Cherries ready despite frosts
The earliest varieties of Marlborough cherries are being harvested on schedule despite frosts during flowering.
Cherryland harvest manager Nicola Whyte said they had used helicopters and irrigation to prevent frost damage at their Middle Renwick Rd orchard in spring.
They had called in helicopters three times to keep temperatures above danger levels.
They suffered a small amount of frost damage but got off lightly compared with Central Otago orchards, she said.
"So far so good. Despite the frosts, we've had really good weather," she said.
The cherry crop was about average size because of the cold flowering but they were pleased with the quality, she said.
They started picking Earlise, the earliest variety, on Sunday for markets around the country and at their stall.
Later harvest varieties would be exported to Asia, mainly South Korea, in mid-December, she said.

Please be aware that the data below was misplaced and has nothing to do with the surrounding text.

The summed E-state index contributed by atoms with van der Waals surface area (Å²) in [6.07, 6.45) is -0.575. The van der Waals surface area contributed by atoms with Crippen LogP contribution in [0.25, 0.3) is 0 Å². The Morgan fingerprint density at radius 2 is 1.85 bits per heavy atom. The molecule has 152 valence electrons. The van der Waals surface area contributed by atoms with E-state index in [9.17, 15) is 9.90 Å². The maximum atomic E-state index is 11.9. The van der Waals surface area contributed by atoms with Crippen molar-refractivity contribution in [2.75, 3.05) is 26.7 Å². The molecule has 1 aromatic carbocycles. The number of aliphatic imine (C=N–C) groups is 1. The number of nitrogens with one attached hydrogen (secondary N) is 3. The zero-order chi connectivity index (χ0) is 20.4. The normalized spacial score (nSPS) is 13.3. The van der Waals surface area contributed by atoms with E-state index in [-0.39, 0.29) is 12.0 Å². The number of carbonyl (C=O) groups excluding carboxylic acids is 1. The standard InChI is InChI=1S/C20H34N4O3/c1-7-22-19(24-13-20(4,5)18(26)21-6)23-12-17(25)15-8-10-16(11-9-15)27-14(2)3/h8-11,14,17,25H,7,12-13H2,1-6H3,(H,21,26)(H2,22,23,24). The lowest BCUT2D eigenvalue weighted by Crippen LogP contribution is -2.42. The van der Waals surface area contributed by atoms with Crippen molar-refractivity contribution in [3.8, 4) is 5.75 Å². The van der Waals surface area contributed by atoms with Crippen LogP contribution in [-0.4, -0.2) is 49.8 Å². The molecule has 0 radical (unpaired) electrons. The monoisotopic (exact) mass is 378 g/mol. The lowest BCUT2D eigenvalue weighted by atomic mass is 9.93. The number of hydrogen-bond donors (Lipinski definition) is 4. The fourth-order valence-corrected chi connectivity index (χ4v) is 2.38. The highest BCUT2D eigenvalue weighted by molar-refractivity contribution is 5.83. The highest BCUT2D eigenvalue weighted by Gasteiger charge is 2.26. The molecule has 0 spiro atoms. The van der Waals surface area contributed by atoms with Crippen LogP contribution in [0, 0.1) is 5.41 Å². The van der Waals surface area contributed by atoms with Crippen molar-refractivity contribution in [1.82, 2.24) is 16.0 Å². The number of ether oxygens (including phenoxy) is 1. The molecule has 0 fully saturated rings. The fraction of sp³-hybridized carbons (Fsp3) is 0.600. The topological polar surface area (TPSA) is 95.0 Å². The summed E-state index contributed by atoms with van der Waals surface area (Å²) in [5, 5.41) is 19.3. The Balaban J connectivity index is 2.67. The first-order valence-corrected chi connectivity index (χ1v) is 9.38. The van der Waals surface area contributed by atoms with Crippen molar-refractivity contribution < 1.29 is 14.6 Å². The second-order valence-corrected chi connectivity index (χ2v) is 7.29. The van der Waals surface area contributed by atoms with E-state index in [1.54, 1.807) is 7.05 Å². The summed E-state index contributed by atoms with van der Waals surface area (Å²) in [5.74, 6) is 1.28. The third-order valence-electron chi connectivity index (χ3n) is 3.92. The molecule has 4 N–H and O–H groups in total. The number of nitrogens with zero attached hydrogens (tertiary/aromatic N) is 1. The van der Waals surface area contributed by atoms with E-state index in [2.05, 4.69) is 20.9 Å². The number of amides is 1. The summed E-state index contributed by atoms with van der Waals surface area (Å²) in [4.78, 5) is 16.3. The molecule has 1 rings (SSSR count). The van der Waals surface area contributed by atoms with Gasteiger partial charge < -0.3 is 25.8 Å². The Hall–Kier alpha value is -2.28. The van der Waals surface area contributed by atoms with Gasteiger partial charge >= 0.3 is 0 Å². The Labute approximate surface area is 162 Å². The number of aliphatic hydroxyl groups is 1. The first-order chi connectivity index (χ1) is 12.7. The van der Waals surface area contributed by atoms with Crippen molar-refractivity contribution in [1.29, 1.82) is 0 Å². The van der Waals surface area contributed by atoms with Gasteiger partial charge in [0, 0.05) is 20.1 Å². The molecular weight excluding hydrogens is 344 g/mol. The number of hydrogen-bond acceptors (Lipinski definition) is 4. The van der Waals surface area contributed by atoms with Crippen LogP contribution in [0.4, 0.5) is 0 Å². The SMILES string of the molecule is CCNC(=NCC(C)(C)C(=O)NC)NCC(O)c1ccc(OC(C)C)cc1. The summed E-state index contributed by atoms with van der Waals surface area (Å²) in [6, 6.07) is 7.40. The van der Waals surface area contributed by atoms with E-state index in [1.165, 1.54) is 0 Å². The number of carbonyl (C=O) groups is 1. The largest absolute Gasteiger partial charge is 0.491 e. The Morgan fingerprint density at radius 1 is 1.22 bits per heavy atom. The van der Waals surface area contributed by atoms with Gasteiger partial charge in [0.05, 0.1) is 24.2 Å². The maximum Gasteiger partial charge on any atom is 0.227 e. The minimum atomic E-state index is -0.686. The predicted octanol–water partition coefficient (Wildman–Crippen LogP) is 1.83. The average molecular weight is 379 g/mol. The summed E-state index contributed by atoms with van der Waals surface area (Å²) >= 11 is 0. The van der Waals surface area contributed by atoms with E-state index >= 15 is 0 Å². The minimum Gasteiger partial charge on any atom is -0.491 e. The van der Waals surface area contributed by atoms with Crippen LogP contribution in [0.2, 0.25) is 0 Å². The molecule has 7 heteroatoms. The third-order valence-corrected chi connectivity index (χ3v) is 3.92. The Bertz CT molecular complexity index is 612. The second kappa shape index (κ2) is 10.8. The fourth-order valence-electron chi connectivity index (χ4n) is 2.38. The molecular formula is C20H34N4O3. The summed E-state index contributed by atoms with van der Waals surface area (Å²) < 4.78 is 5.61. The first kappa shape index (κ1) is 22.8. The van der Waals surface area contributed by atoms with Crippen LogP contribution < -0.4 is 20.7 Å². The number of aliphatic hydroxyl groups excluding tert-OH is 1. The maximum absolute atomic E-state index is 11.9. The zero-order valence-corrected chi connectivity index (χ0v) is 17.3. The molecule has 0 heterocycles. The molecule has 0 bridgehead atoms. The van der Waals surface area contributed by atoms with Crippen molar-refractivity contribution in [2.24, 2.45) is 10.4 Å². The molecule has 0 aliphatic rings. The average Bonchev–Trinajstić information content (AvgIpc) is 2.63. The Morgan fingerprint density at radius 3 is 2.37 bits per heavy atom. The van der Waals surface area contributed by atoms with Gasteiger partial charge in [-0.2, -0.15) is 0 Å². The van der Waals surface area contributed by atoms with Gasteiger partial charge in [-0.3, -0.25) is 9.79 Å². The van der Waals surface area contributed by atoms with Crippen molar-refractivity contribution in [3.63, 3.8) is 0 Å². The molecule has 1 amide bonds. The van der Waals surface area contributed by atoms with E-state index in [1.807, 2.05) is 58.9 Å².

Kiwi Cherries owner Terry Sowman said their Hammerichs Rd orchard was not generally a frost-prone area.
However, volume had been affected because of the cool flowering in late September.
Rain covers had protected the leaves and fruit from the sudden hail storm that hit parts of the region last month, he said.
They began picking yesterday for their New Zealand markets and their stall in Blenheim.
They planted later ripening varieties more suitable for export three years ago.
However, those trees would not be ready to harvest for another two years, he said.
Patrick McCarthy and partner, Kirsty Winder, are new to the cherry orchard scene.
They bought Cherry Lane in Rapaura Rd in March from Russel Lane, who had owned the orchard for 20 years.
The pair will be picking their first cherries, Burlatt, next week for their roadside stall and the Marlborough Farmers' Market.
The Marlborough Express